The relatively low intensity of the fighting and Putin’s imminent reelection as president mean the brutal new version of Russia is here to stay. In the West, the idea that dealings with Russia are inevitable, whatever the nature of the regime, is gradually gaining traction—and that means the future legitimation of a dictatorship via international contacts with both the West and the East.

If contact with the West really is resumed, then sanctions will begin to look like the punishment of ordinary Russians, given the treasury’s income from international trade. And while it’s one thing for ordinary Russians to suffer from sanctions along with the regime, it’s quite another for them to suffer instead of the regime. Nor does anyone seem to have an answer to difficult questions such as: “What happens if the absence of Western servicing causes a Russian passenger plane to crash?”

Eighteen months ago, everything seemed very clear. War may have destroyed lives, upended plans, and deprived people of their homes, but it also provided an unshakable moral foundation for international unity. Now, while this clarity may remain for individuals, it’s no longer a foundation for a broader coming together. Instead, it’s now a shattered mirror where each piece reflects something independently of the others.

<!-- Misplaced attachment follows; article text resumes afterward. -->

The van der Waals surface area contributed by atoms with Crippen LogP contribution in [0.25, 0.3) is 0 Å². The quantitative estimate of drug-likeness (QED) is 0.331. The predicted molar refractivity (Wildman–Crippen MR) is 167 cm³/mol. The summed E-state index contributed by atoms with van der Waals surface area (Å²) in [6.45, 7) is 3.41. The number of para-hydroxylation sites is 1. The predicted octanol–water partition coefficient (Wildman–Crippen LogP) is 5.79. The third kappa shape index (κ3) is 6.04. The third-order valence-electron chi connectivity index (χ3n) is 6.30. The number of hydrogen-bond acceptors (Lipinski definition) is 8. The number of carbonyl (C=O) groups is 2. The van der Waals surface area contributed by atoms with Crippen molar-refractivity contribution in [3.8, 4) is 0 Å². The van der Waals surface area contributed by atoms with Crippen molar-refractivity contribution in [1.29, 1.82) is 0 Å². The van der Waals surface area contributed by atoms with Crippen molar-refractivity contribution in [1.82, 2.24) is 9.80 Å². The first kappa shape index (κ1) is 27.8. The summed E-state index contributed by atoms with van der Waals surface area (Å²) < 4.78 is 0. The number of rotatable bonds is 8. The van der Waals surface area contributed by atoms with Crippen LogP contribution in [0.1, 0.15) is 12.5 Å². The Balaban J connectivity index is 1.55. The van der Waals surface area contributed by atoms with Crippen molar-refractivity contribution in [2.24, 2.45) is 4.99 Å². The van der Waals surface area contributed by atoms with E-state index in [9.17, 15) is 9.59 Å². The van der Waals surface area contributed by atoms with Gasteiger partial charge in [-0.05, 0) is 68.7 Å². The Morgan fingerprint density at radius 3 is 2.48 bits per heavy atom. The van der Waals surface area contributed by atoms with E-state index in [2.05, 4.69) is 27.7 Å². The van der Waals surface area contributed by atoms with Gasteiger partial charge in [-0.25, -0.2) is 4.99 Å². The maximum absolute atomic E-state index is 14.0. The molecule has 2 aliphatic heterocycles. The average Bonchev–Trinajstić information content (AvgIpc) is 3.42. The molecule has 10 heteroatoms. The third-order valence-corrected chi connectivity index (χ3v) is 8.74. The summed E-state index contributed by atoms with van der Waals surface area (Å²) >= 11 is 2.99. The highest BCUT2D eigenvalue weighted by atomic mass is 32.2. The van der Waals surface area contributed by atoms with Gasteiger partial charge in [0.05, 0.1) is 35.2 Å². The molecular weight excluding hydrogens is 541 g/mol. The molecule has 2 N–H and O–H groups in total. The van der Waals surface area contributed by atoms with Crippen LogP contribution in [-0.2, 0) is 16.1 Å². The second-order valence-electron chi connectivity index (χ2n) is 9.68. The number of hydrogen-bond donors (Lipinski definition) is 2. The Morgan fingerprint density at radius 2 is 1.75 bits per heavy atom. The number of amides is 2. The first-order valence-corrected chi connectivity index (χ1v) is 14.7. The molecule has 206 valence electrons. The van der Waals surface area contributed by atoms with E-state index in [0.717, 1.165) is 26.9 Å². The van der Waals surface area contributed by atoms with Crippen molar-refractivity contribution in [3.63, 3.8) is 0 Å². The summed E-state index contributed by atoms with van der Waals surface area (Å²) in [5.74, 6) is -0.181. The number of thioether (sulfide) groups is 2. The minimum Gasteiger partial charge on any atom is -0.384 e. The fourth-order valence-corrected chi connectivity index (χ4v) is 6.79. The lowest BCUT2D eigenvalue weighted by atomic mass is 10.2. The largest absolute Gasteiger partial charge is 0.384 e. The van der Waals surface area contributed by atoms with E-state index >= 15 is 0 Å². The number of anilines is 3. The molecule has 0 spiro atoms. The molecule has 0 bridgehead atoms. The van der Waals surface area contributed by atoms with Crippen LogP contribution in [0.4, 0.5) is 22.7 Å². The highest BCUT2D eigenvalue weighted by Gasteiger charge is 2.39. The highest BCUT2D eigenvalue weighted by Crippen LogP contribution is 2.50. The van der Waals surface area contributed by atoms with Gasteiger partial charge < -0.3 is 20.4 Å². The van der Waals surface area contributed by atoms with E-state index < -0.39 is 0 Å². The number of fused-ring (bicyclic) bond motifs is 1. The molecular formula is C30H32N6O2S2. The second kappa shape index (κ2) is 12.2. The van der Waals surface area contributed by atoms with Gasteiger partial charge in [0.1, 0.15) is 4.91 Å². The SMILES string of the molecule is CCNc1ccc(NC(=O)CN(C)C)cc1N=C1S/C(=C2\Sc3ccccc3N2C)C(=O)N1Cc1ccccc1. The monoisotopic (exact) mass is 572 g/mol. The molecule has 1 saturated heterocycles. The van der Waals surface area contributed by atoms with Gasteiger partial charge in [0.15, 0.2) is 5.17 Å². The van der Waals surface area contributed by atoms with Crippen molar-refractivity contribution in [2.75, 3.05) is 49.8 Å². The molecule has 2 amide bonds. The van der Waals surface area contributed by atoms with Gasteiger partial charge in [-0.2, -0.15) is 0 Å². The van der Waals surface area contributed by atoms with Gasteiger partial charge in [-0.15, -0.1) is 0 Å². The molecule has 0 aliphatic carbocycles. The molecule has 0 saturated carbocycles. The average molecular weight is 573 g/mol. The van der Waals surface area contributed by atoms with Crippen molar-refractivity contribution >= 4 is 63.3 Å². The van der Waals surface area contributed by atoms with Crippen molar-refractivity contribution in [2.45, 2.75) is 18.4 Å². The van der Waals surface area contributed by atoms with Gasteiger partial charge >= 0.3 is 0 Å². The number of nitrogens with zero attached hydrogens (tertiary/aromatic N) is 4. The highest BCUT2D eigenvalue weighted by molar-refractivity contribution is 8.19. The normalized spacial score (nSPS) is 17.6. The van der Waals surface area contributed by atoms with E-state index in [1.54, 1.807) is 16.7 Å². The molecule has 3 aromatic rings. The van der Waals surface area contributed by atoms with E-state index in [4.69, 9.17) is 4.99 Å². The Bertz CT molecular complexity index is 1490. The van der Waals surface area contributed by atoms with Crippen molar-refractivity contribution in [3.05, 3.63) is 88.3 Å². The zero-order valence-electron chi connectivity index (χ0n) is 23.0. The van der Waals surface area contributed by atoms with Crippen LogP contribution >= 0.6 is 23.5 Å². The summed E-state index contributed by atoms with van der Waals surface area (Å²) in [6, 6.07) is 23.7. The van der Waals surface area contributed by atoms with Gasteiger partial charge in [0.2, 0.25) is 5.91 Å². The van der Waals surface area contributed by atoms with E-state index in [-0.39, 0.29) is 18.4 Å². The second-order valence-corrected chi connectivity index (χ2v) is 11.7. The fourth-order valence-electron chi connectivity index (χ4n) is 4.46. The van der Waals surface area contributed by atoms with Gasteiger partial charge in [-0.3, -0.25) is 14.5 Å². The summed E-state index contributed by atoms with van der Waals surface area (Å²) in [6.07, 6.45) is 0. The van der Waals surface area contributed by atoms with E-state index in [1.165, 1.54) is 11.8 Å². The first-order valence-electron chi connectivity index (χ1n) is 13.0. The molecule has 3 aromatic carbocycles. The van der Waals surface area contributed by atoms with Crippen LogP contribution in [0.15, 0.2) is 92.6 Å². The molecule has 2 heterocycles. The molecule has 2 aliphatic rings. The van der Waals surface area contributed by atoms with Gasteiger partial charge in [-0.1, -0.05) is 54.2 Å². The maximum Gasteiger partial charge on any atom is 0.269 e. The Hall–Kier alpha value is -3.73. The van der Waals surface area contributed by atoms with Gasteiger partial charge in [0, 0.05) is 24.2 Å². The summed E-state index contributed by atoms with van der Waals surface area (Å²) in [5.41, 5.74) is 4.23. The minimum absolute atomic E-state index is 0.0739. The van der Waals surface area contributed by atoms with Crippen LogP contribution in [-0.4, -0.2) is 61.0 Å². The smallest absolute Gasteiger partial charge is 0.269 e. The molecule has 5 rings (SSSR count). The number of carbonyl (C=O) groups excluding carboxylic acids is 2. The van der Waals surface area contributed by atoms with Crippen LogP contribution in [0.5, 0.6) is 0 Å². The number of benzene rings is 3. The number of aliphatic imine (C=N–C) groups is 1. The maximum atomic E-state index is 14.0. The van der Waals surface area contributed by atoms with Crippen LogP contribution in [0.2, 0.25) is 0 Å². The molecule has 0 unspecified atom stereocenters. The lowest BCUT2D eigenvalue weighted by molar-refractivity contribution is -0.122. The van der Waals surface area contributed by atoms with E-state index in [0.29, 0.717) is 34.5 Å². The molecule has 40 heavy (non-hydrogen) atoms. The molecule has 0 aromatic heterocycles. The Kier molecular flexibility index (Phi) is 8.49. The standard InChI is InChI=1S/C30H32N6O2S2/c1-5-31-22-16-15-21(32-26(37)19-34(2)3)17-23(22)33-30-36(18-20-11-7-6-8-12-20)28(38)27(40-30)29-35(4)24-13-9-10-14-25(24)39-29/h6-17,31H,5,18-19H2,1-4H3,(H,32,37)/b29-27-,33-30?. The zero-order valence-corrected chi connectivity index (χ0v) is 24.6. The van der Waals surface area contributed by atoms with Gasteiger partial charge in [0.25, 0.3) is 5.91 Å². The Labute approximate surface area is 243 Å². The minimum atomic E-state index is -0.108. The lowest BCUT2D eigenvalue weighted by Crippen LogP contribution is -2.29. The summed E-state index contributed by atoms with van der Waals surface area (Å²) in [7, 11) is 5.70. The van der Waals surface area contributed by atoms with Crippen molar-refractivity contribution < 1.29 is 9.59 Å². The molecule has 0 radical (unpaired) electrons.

We should be striving to retain unity when it comes to what is most important to us, despite social and political turmoil. For the moment, though, it feels as if we’re living through the darkest hour.